To crystallize the picture, comparisons of coal samples used at Chandrapur Thermal Power Plant
(India) with that of Ohio (USA) coal are given in Table 1. The calorific value of Ohio coal is almost
twice that of Chandrapur coal. To generate the same amount of steam (for electricity), the amount of
Indian coal required is almost twice as that of Ohio coal.

Table 1: Comparison (Ultimate analysis) of Chandrapur and Ohio coal

Thermal Power Plants in India

According to the Central Electricity Authority of India, as of March 31, 1998, 83 steam plants were in
operation in India. These plants generated almost 80% of total generated power for the nation.

Coal consumption by various plants in the country during the year 1997-98 was almost 203 million
metric tons. The consumption of fuels such as furnace oil decreased by more than 32.5%, while the
consumption of lignite coal, a low-sulfur heavy stock (LSHS), a high sulfur heavy stock (HHS), and
diesel oil increased by 7.54%, 31.91% and 33.9%, respectively. Decreased use of furnace oil has
decreased the emissions to some extent.

Emissions from Thermal Power Plants

The main emissions from coal combustion at thermal power plants are carbon dioxide (CO), nitrogen
oxides (NO), sulfur oxides (SO), chlorofluorocarbons (CFCs), and air- borne inorganic particles such
as fly ash, soot, and other trace gas species. Carbon dioxide, methane, and chlorofluorocarbons are
greenhouse gases. These emissions are considered to be responsible for heating up the atmosphere,
producing a harmful global environment. Oxides of nitrogen and sulfur play an important role in
atmospheric chemistry and are largely responsible for atmospheric acidity. Particulates and black
carbon (soot) are of concern, in addition to possible lung tissue irritation resulting from inhalation of
soot particles and various organic chemicals that are known carcinogens.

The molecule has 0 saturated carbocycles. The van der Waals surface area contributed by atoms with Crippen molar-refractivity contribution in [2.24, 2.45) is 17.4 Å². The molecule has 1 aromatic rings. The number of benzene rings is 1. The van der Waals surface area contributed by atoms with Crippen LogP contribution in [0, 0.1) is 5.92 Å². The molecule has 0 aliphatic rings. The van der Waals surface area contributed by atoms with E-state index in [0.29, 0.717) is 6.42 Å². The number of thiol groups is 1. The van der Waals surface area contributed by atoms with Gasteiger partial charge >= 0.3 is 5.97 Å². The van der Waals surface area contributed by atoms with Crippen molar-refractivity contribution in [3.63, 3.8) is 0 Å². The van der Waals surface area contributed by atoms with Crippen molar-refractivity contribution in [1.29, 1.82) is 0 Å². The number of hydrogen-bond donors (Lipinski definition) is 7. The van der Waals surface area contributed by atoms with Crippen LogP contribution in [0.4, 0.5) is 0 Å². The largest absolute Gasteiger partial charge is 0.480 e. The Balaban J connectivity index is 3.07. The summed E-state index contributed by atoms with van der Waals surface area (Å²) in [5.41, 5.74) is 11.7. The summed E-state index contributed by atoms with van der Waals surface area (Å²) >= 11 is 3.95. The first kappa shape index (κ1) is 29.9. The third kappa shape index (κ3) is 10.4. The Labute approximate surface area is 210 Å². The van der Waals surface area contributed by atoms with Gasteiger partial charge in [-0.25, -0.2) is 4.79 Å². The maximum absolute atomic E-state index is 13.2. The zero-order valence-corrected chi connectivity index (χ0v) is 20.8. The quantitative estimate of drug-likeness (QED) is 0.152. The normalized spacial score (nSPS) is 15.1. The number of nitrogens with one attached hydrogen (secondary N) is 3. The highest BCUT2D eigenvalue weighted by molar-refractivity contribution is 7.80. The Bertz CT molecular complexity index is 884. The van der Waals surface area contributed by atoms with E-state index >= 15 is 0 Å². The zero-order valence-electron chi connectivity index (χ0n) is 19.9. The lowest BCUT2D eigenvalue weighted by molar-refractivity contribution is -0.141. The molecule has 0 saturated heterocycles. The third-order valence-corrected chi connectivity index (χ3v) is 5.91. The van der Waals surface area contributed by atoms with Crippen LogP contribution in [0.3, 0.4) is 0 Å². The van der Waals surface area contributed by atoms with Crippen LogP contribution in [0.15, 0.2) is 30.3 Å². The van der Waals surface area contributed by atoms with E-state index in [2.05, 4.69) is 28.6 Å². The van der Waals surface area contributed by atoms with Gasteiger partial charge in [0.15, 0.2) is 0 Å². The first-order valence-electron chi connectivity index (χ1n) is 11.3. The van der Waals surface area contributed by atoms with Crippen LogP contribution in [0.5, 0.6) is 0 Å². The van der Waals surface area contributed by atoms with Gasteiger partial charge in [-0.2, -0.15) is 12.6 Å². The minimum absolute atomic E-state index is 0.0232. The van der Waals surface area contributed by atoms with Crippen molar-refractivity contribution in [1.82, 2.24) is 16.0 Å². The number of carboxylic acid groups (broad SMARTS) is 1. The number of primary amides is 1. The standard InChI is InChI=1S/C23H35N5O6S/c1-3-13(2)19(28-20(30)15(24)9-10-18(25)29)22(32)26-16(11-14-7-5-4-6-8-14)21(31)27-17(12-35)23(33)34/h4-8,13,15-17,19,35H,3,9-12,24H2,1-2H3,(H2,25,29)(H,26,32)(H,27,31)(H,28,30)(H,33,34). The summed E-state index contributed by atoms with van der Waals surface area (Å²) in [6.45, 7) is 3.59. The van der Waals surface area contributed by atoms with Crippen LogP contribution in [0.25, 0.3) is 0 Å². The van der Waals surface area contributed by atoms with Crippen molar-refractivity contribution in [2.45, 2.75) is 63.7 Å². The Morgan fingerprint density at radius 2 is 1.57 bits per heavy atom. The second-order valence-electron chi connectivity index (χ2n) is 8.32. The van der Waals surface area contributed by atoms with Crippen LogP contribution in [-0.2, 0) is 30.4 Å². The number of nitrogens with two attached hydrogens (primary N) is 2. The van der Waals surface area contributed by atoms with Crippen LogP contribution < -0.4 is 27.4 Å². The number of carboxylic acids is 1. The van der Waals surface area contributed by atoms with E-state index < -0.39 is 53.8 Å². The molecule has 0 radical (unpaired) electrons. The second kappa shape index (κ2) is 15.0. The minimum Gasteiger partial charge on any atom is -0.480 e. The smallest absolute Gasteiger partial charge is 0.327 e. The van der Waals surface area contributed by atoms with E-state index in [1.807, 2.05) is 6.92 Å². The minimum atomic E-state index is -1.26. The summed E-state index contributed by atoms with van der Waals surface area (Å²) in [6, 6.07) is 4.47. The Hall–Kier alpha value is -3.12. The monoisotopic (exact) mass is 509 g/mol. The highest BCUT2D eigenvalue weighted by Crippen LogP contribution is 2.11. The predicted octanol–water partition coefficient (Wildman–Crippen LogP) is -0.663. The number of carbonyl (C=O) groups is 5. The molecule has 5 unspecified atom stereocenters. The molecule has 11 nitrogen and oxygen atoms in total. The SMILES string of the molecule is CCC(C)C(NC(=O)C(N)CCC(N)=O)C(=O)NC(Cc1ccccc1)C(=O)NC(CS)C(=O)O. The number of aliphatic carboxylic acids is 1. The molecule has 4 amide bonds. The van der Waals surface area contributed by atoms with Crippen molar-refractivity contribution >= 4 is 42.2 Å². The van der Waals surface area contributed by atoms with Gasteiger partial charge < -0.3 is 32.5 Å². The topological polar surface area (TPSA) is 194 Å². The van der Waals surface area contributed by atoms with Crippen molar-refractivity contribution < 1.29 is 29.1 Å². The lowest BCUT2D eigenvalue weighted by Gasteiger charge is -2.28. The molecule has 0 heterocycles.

CO2, SO2, NO, and soot emissions from each of the power plants have been computed. Emissions
from combustion of the supplementary fuels such as high-speed diesel (HSD) and furnace oil used in
small quantities (<1%) are not counted in the present calculations.

© Enzen Global Solutions Page 2 of 4

Environmental Impact of Emissions from Thermal Power Generation in India

Carbon dioxide emissions

Utilities burn mostly coal with approximately 10 –30% excess air. The total carbon obtained from
analysis is converted to CO after the reaction (combustion) is complete. Total CO emissions for 1997
from all the power plants in India are estimated at 1.1 Teragrams (Tg) per day or 397 Tg per year.
Average CO emission per unit of electricity is 1.04 Gig grams (Gg). Technological improvements in
efficient combustion of coal can lead to greater production of electricity per unit of coal that will
effectively reduce CO emission per unit of electricity. Although the current per capita carbon dioxide
(CO) emission in India is only one quarter of the world average and about twenty times less than
United State’s averages, the growth rate of emissions is very high. Because of this growth, the region
is expected to soon become a major contributor of greenhouse gases, such as CO and other air

Sulfur dioxide emissions

The sulfur content in Indian coal is low compared to United States coal. Acid rain due to sulfur dioxide
emissions is presently not of great concern. However, increasing coal use or blending Indian coal with